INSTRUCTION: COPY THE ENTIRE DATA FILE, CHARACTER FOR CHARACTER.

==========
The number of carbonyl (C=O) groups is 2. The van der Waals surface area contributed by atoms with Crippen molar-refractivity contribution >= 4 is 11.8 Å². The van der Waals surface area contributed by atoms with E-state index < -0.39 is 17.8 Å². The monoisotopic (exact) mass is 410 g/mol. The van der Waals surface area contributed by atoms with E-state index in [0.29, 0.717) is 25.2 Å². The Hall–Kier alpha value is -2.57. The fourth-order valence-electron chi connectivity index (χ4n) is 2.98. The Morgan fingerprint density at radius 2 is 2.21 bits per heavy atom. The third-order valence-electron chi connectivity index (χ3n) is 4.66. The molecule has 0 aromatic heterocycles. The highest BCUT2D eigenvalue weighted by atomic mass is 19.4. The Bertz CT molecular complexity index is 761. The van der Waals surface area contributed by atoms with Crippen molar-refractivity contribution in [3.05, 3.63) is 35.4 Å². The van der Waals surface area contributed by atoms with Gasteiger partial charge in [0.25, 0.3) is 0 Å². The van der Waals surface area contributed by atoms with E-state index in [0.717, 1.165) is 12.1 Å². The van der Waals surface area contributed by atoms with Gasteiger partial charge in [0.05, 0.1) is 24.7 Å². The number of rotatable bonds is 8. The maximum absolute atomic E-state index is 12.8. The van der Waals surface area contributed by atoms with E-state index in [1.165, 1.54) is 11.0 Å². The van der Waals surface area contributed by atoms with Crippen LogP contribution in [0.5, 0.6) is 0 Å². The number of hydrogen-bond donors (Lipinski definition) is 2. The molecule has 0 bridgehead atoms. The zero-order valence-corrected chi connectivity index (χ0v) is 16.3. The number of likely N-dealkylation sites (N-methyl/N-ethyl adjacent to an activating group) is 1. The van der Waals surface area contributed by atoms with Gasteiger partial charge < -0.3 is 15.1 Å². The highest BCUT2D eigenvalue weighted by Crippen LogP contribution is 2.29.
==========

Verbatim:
The number of carbonyl (C=O) groups is 2. The van der Waals surface area contributed by atoms with Crippen molar-refractivity contribution >= 4 is 11.8 Å². The van der Waals surface area contributed by atoms with E-state index < -0.39 is 17.8 Å². The monoisotopic (exact) mass is 410 g/mol. The van der Waals surface area contributed by atoms with E-state index in [0.29, 0.717) is 25.2 Å². The Hall–Kier alpha value is -2.57. The fourth-order valence-electron chi connectivity index (χ4n) is 2.98. The Morgan fingerprint density at radius 2 is 2.21 bits per heavy atom. The third-order valence-electron chi connectivity index (χ3n) is 4.66. The molecule has 0 aromatic heterocycles. The highest BCUT2D eigenvalue weighted by atomic mass is 19.4. The Bertz CT molecular complexity index is 761. The van der Waals surface area contributed by atoms with Crippen molar-refractivity contribution in [3.05, 3.63) is 35.4 Å². The van der Waals surface area contributed by atoms with Gasteiger partial charge in [0.25, 0.3) is 0 Å². The van der Waals surface area contributed by atoms with E-state index in [0.717, 1.165) is 12.1 Å². The van der Waals surface area contributed by atoms with Gasteiger partial charge in [0.05, 0.1) is 24.7 Å². The number of rotatable bonds is 8. The maximum absolute atomic E-state index is 12.8. The van der Waals surface area contributed by atoms with E-state index in [1.165, 1.54) is 11.0 Å². The van der Waals surface area contributed by atoms with Crippen LogP contribution in [0.5, 0.6) is 0 Å². The number of hydrogen-bond donors (Lipinski definition) is 2. The molecule has 0 bridgehead atoms. The zero-order valence-corrected chi connectivity index (χ0v) is 16.3. The number of likely N-dealkylation sites (N-methyl/N-ethyl adjacent to an activating group) is 1. The van der Waals surface area contributed by atoms with Gasteiger partial charge < -0.3 is 15.1 Å². The highest BCUT2D eigenvalue weighted by Crippen LogP contribution is 2.29.